(ATTN: ADDS photo)
By Kim Boram
SEOUL, Oct. 15 (Yonhap) — The 26th Busan International Film Festival came to a close Friday, with its experiment on returning to normal likely finishing with flying colors amid the COVID-19 pandemic.
This year’s BIFF, which opened Oct. 6 for a 10-day run, screened 223 films from 70 countries at the Busan Cinema Center (BCC) in the southern port city of Busan, including the opening film “Heaven: To the Land of Happiness.”
“We finally reached the final day after overcoming many difficulties, like the virus issues,” BIFF Chairman Lee Yong-kwan said in an online press conference. “All invited Korean actors and filmmakers visited the festival and some foreign guests have participated in the event enduring the self-quarantine process.”
Asia’s biggest film festival kicked off with an on-site opening ceremony with 1,200 spectators, with a bigger emphasis on offline events and screenings. Last year, BIFF was held on a smaller scale due to the pandemic with no opening and closing ceremonies as well as other outdoor events and no overseas guests invited.
Hundreds of industry people at home and abroad, including award-winning director Bong Joon-ho, hit the red carpet at what seemed to be the first massive public event in about two years in Korea.
Movie screenings also returned to near normal, as all invited features were shown at six theaters but with 50 percent seating capacity. Other in-person programs like discussion sessions with movie stars and directors took place with strict COVID-19 protocols in place.
BIFF officials said there has been only one infection reported during the 10-day festival, and no further transmission has been confirmed.
Earlier this week, one of the managerial team members of an actor had reportedly tested positive for COVID-19 when returning to Seoul.
Since then, all close contacts have gone through virus tests and received negative results, according to BIFF.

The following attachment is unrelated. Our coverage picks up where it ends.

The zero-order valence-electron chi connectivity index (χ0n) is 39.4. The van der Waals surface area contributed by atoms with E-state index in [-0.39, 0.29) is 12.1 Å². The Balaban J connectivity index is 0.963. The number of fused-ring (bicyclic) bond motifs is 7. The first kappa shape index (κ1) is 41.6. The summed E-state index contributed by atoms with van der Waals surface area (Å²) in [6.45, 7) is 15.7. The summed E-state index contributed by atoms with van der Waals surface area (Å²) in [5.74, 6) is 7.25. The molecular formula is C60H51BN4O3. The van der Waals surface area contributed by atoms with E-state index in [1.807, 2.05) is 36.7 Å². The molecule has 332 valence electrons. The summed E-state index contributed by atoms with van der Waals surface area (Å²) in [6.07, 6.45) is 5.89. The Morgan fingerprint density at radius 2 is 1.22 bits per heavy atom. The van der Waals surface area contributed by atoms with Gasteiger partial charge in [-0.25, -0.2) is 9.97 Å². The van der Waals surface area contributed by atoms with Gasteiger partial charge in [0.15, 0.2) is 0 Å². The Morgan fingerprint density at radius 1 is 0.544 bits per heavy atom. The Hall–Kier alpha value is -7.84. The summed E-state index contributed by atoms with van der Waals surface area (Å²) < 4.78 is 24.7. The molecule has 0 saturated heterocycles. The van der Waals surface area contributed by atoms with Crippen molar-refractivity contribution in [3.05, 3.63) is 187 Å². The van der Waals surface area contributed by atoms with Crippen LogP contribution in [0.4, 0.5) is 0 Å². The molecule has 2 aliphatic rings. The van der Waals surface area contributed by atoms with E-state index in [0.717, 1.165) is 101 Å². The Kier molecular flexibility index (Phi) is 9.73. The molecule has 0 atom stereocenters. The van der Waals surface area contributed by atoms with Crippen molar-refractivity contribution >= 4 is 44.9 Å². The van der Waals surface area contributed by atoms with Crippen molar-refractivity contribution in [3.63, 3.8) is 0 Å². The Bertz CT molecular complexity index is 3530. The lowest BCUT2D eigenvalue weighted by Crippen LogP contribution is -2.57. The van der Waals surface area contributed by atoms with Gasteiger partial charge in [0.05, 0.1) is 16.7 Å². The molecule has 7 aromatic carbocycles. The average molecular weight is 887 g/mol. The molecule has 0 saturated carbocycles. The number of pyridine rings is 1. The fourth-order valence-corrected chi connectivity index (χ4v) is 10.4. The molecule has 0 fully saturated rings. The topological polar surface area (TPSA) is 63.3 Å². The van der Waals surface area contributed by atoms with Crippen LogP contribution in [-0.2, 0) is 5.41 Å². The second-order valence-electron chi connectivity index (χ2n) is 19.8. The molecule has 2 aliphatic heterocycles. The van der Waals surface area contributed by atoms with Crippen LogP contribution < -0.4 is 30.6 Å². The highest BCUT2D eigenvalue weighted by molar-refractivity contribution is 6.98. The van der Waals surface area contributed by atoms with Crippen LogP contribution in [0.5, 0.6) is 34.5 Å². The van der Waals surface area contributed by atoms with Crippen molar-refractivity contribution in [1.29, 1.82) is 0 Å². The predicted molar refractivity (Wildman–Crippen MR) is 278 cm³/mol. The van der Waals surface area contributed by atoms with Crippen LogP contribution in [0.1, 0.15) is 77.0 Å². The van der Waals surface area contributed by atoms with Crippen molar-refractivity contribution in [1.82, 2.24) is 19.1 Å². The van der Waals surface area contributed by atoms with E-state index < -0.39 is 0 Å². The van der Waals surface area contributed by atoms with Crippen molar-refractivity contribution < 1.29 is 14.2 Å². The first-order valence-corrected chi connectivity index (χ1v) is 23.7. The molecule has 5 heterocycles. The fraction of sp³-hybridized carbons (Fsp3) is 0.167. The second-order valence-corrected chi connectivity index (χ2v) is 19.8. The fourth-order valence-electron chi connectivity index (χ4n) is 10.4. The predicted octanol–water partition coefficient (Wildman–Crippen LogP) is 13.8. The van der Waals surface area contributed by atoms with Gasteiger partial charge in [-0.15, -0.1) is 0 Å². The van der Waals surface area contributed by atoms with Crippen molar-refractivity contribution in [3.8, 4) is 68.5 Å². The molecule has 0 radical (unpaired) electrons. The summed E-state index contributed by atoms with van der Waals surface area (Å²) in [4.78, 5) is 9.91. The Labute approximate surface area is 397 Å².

“Holding this big event at a normal level is like walking on a tight rope,” chief festival director Huh Moon-young said. “We’ve strictly complied with virus-control guidelines. One participant has tested positive but no further infections were reported. I think this is one of the results of our efforts.”
BIFF said more than 76,000 people have visited the festival, compared to 18,000 visitors last year. They filled 80 percent of some 95,000 tickets available for this year.
The top awards in the main competition category, the New Currents Award, went to “Farewell, My Hometown” by Chinese director Wang Er Zhuo and “The Apartment with Two Women” by Kim Se-in from South Korea.
“The Rapist” by Aparna Sen from India and “Gensan Punch” by Brillante Mendoza from the Philippines shared the Kim Jiseok Awards. The prize was named after BIFF’s late executive deputy director, who contributed to discovering new Asian films and supporting young Asian filmmakers.
The BIFF Mecenat Award was given to “206: Unearthed” by South Korea’s Heo Chul-nyung and “Self-Portrait: Fairy Tale in 47KM” by Zhang Mengqi of China.
“A Winter Glove” by Korean director Lee Hyeon-ju and “The Sea Calls for Me” by Indonesian Tumpal Tampubolon took the Sonje Award.
Koreans Kwon Daham and Im Jee-ho brought home the best actor and best actress of the year awards for their roles in “Through My Midwinter” and “The Apartment with Two Women,” respectively.